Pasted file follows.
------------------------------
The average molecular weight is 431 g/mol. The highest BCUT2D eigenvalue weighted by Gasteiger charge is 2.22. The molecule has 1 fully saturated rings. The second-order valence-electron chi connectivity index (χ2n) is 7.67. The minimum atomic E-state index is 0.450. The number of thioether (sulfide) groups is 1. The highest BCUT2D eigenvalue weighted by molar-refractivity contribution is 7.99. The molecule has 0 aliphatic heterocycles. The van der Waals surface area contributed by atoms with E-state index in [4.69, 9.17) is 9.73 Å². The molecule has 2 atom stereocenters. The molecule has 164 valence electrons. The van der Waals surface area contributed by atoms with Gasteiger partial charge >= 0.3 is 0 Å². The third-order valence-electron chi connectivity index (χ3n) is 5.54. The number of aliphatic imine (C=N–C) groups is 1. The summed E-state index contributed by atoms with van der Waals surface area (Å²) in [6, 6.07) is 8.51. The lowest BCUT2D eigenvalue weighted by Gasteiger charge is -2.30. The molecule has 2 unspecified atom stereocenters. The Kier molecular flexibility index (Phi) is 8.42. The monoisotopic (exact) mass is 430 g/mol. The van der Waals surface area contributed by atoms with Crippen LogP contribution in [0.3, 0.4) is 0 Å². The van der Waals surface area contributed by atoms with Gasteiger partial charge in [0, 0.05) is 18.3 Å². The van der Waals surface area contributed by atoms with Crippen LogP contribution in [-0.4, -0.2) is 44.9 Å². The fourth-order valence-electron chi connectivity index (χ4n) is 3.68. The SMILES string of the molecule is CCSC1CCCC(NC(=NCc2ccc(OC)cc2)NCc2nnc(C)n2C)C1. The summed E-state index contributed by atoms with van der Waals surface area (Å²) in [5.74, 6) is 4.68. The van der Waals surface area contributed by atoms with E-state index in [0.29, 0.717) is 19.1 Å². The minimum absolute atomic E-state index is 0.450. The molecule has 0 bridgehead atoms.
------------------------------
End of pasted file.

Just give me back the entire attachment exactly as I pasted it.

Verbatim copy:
The average molecular weight is 431 g/mol. The highest BCUT2D eigenvalue weighted by Gasteiger charge is 2.22. The molecule has 1 fully saturated rings. The second-order valence-electron chi connectivity index (χ2n) is 7.67. The minimum atomic E-state index is 0.450. The number of thioether (sulfide) groups is 1. The highest BCUT2D eigenvalue weighted by molar-refractivity contribution is 7.99. The molecule has 0 aliphatic heterocycles. The van der Waals surface area contributed by atoms with E-state index in [4.69, 9.17) is 9.73 Å². The molecule has 2 atom stereocenters. The molecule has 164 valence electrons. The van der Waals surface area contributed by atoms with Gasteiger partial charge >= 0.3 is 0 Å². The third-order valence-electron chi connectivity index (χ3n) is 5.54. The number of aliphatic imine (C=N–C) groups is 1. The summed E-state index contributed by atoms with van der Waals surface area (Å²) in [6, 6.07) is 8.51. The lowest BCUT2D eigenvalue weighted by Gasteiger charge is -2.30. The molecule has 2 unspecified atom stereocenters. The Kier molecular flexibility index (Phi) is 8.42. The monoisotopic (exact) mass is 430 g/mol. The van der Waals surface area contributed by atoms with Crippen LogP contribution in [0.3, 0.4) is 0 Å². The van der Waals surface area contributed by atoms with Gasteiger partial charge in [0, 0.05) is 18.3 Å². The van der Waals surface area contributed by atoms with Crippen LogP contribution in [-0.4, -0.2) is 44.9 Å². The fourth-order valence-electron chi connectivity index (χ4n) is 3.68. The SMILES string of the molecule is CCSC1CCCC(NC(=NCc2ccc(OC)cc2)NCc2nnc(C)n2C)C1. The summed E-state index contributed by atoms with van der Waals surface area (Å²) in [5.74, 6) is 4.68. The van der Waals surface area contributed by atoms with E-state index in [0.29, 0.717) is 19.1 Å². The minimum absolute atomic E-state index is 0.450. The molecule has 0 bridgehead atoms.